When I had the first glimpses, I won’t deny.. I was disappointed. After the uber-elite and art-ified Vienna, the modesty of the grey and brown buildings here was quite a contrast. It almost felt like I have reached back the home country, except for, of course, more cleanliness and single line traffic jams. Through the chugging industries and smoky terrains, our bus slowly moved. What was amazing was the place’s contrast with Austria and similarities with India. The train and the trams are open, as in not air conditioned. Both move using the same 1.2-1.2.3 rhythm that is synonymous with our trains. Dimly light, and stuffed with people, both carry the life through the city. But what caught me most was the tiredness in all eyes. The drained and weary- as if all the color has been washed away. The bent posture, saggy eye bags, wrinkled foreheads and the empty eyes. As if another battle lost. And it wasn’t just one, every other one rather. And when that drooping lost head rises up and meets your eyes, there is the split second in which they tell all about themselves, and then look away.. As if turning away from a wrong stop.
But sometimes, when they meet yours, you take a step more. You smile. And what you receive in return is priceless. You get to see the empty eyes fill up. You find that deep down in the person, the war’s still not lost. You see the colours returning. And then when you walk away, it’s like departing a friend. Even if not correct, this intermediate was one maybe worth the stop.
Anyways, struggling with 3 and a half bags, huffing and panting (because metros had no escalators or elevators. Yes, couple places it’s that primitive) we reached our apartment. Our host was downstairs to welcome us. He is an amazing artist and a really warm person. Peter’s life story is so much like an average Indian kid. Son of a book-keeper and an engineer, he was pushed to science and stuff till one of his teachers figured out how he was meant for art. He helped us a lot to plan our 2 days in Budapest. He also had 3 bikes in his apartment. So we biked through both Buda and Pest, early morning, by the river. Told us quite a few things about budapest, what places to eat.. I still remember, for one high end place he said “This place food is good but too costly. So you only pay smiles and walk away.” That’s the great thing about people here. They have more life to themselves. They are more open about their expressions. I loved just sitting on the train platform and see people carrying out their clockwork tasks. Somebody’s getting late for an exam, somebody having hard time bidding good bye to the loved one, somebody’s lost in the hopes while somebody trying hard to find one.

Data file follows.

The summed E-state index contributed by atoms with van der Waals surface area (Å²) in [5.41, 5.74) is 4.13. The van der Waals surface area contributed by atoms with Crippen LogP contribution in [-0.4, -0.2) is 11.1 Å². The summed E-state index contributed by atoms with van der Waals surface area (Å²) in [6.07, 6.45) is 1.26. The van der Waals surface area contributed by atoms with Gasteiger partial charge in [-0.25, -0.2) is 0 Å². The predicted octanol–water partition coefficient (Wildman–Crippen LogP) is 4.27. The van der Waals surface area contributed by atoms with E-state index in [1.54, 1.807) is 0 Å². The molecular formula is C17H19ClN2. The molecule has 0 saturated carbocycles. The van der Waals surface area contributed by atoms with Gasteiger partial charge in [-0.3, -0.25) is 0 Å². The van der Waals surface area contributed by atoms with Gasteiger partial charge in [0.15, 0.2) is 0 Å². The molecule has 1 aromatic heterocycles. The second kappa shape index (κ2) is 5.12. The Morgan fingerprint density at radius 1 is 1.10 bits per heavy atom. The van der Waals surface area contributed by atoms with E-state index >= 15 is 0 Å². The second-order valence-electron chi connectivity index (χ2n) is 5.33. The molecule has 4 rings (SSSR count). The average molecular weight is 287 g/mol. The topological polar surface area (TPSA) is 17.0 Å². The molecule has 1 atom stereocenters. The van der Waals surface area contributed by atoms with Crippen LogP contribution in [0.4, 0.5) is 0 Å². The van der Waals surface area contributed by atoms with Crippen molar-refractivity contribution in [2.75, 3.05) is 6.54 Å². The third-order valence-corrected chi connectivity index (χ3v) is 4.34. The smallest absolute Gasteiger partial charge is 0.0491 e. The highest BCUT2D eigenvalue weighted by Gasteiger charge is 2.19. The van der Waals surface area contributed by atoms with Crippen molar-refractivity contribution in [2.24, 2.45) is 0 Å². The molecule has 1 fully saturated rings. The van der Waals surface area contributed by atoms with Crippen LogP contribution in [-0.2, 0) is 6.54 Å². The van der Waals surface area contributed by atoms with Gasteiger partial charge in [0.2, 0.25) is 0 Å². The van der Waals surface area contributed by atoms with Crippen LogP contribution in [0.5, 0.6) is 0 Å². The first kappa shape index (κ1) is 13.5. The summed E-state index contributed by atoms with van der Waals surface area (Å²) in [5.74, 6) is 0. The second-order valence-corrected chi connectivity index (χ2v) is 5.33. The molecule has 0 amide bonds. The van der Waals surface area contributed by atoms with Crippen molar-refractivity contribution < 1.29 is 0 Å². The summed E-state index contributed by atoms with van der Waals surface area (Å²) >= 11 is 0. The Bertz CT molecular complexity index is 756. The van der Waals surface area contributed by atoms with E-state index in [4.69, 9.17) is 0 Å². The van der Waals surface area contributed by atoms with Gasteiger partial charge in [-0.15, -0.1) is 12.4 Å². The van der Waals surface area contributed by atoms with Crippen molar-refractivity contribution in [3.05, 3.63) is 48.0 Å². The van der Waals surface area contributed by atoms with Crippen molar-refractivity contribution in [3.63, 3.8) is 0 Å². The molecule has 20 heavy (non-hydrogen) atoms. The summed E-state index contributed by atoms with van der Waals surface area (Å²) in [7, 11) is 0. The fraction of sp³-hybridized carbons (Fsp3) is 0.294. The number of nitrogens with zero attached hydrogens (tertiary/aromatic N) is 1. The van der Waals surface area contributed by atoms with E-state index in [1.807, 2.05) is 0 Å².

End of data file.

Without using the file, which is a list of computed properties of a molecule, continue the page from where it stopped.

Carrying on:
That’s what I loved here.. People. Their warmth, genuine love. Their struggle with the smiles.
That’s how, Hungary started turning for me. People.. Emotions.. Honesty.. And Love.